The last record of multiple birds dates back to June 1960 when 20 birds were sighted on Lake Alaotra.
After so much searching, and so long without a sighting, hope seemed to be fading for this species." said Vony Raminoarisoa, Director of BirdLife International Madagascar Programme. "With better knowledge about the habitat requirements of the Madagascar Pochard comes greater hopes for protecting the species and this area of marshland ,a habitat on which many other threatened species may depend.

The decline of the Madagascar Pochard is thought to have started in the mid-20th century and has been linked with degrading lake and marshland habitat from introduced plant and fish species, conversion to rice paddies, and burning. Little is known about the pochard, an extremely secretive and often solitary bird that prefers shallow and marshy habitat.

"The finding encourages us to consider more seriously the possibly that Madagascar's other 'Possibly Extinct' waterbird, the Alaotra Grebe, may not have been restricted to Lake Alaotra (where it no longer occurs); perhaps it occurred elsewhere, and perhaps it still does" said Roger Safford, Programme & Projects Manager, BirdLife International.

Bitter pill for Swallows

16-11-2006

A proposed airport development in South Africa is threatening the winter roosting sites of three million Barn Swallows that journey there after spending breeding months in countries across Europe and other parts of the world.

The development is being proposed by the South African government, apparently to meet the demands of hosting World Cup 2010. BirdLife International objects to the plans on the basis of the site’s global importance for Barn Swallow. The site is to be designated as an Important Bird Area (IBA) based on the fact that numbers represent more than 1% of the global population of Barn Swallows. This equates to more than 8% of the European breeding population.

The roost-site of the Barn Swallows, the Mount Moreland Reedbed, sits on what would be the flight-path for aircraft landing and taking off at the proposed airport extension. Conservationists from BirdLife South Africa are concerned that safety concerns for visiting aircraft will lead to the clearance of the reedbed, removing the roosting site for the swallows.

The swallows roost here in such numbers because of the lack of other suitable roosting areas around KwaZulu-Natal. The site is an island in a surrounding sea of sugar cane plantations. It’s vital. If the reedbeds are cleared, it’s unlikely that these Barn Swallows will find suitable roosting places elsewhere Neil Smith, Conservation Division, BirdLife South Africa.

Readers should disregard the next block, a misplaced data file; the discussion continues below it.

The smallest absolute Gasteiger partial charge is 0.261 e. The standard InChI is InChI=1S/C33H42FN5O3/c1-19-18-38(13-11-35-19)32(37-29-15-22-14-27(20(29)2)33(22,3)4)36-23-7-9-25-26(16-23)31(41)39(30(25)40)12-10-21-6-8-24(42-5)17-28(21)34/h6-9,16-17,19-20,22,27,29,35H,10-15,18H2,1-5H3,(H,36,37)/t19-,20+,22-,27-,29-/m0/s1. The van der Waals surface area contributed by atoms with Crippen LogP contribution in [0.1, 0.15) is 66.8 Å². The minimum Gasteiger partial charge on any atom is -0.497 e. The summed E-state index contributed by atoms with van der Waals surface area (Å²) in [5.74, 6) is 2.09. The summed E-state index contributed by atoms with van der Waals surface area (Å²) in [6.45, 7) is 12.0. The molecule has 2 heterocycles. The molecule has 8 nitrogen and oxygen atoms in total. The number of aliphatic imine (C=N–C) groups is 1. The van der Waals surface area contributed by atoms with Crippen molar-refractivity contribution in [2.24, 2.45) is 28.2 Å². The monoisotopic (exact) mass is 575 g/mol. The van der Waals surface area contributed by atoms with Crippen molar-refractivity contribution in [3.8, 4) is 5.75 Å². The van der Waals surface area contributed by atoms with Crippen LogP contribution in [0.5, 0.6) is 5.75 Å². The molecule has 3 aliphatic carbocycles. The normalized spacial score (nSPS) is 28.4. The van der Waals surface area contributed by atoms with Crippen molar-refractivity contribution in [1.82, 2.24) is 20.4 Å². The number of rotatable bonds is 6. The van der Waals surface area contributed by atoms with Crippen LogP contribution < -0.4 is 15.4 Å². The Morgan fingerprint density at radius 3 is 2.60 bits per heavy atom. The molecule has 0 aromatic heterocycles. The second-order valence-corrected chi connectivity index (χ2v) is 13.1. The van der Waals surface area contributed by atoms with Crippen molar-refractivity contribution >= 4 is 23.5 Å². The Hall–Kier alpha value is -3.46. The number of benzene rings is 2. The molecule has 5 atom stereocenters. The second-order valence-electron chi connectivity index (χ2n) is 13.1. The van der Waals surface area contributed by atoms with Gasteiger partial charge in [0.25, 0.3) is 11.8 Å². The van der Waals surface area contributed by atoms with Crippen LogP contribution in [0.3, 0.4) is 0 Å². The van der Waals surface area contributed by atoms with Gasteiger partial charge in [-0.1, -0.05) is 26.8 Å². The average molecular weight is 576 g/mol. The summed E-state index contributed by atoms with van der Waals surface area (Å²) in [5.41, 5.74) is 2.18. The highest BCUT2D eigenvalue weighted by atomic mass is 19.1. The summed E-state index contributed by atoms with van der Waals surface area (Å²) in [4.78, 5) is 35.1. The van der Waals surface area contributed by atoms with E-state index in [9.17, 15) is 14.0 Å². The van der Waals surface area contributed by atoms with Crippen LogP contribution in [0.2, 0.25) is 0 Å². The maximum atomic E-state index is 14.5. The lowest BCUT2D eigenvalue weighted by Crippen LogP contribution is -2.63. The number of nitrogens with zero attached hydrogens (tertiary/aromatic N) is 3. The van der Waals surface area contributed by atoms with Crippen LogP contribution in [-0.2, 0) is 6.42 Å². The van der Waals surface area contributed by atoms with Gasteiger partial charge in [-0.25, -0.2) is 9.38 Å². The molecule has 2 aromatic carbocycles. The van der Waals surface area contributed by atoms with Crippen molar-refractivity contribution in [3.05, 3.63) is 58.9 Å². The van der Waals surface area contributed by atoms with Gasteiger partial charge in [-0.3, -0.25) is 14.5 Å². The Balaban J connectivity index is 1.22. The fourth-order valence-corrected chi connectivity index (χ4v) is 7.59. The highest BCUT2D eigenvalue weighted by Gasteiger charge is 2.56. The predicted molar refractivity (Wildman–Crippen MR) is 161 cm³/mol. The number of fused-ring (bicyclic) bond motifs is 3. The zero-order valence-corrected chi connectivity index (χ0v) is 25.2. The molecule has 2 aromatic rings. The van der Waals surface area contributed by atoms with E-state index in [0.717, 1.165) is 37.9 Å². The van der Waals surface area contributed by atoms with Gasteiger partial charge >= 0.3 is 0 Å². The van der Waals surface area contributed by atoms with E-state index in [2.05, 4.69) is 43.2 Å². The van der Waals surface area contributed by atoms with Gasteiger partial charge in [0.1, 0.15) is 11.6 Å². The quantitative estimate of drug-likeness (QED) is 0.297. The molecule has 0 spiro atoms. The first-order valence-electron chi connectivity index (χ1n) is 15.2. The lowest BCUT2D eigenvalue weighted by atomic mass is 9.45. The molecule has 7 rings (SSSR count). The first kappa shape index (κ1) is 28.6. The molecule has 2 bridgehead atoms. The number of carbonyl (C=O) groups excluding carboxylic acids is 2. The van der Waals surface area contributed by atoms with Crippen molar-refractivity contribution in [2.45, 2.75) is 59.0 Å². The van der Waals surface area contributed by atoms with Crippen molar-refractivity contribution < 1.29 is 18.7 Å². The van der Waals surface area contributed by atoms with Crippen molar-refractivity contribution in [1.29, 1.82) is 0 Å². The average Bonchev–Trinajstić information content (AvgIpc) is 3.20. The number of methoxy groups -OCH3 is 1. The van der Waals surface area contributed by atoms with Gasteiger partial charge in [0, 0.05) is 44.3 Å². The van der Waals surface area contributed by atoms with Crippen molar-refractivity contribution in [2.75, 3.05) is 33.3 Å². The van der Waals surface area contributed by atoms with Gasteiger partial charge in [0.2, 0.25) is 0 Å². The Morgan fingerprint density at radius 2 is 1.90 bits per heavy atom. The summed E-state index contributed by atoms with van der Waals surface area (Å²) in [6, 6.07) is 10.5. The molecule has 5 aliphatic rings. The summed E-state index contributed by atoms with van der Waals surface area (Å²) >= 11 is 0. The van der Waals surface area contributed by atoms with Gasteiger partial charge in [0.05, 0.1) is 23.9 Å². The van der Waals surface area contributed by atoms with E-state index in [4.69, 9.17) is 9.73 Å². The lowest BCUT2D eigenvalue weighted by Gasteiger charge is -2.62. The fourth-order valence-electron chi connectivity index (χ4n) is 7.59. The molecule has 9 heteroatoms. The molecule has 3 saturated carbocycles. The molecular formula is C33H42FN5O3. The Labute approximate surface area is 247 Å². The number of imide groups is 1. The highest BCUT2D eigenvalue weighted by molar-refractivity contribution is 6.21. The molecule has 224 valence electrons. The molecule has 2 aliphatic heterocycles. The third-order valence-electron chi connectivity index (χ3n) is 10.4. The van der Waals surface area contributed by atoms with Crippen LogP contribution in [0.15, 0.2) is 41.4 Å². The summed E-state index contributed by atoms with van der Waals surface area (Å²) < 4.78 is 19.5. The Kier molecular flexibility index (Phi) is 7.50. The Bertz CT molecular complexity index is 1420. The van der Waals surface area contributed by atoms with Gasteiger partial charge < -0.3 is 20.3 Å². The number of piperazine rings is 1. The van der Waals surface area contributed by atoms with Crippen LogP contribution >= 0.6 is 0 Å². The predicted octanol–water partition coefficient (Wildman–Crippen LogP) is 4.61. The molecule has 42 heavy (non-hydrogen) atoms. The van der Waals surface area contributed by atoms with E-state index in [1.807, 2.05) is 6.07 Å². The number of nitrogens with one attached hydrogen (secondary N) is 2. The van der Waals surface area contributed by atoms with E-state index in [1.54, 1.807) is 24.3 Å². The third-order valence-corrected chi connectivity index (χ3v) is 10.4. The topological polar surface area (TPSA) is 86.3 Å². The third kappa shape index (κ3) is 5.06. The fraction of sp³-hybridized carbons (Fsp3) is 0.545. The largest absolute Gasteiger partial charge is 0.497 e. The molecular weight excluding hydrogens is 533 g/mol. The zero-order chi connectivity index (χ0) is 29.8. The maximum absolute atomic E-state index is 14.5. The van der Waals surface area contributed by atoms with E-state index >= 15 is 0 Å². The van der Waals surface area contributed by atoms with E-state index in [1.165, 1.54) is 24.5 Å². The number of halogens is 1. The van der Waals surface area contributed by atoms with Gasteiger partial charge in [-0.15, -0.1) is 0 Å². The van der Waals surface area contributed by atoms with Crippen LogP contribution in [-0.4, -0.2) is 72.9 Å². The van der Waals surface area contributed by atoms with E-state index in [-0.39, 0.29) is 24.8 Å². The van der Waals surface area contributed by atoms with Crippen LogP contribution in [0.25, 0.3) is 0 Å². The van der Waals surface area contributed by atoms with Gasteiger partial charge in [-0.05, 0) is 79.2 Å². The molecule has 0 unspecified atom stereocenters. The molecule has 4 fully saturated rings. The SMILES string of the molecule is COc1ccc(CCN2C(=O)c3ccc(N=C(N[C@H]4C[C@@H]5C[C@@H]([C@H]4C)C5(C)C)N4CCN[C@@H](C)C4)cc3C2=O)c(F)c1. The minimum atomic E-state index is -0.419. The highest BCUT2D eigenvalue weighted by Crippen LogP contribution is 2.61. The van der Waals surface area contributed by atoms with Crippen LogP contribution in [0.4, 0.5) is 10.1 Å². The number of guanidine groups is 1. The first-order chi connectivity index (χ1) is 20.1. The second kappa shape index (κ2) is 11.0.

Angie Wilkin
At dusk Barn Swallows form flocks, which then descend into the reedbeds.
Zoom In
"If the reedbeds are cleared, it’s unlikely that these Barn Swallows will find suitable roosting places elsewhere Neil Smith, Conservation Division, BirdLife South Africa.

The Barn Swallow Hirundo rustica undertakes one of the world’s most remarkable migrations, with many individuals travelling to breed in Europe and spending the European Winter in Southern Africa. Numbers of Barn Swallows have declined across many European countries, largely as a result of pesticides and other pollutants, partly a result of intensive farming practises.

In line with government procedure, the La Mercy airport development, 20 kilometres north of Durban, has had a preliminary Environmental Impact Assessment undertaken to ascertain the possible effects of the development on local wildlife. However, conservationists from Birdlife South Africa are concerned that the resulting jobs, trade and transport that will result from the airport development may tip the balance away from protecting the site’s globally significant populations of swallows.

On November 11th 2006, five hundred members of local communities in KwaZulu-Natal, visited the Mount Moreland Reedbed to welcome the Barn Swallow in from their migrations, and to show support for the site’s protection.

This is one of South Africa’s great wildlife spectacles said Di Dold, Environmental Coordinator for the Wildlife & Environment Society of South Africa: KZN Region, The swallow's arrival to these grounds is an emblem of the seasons. These are birds of the world, they depend on us all.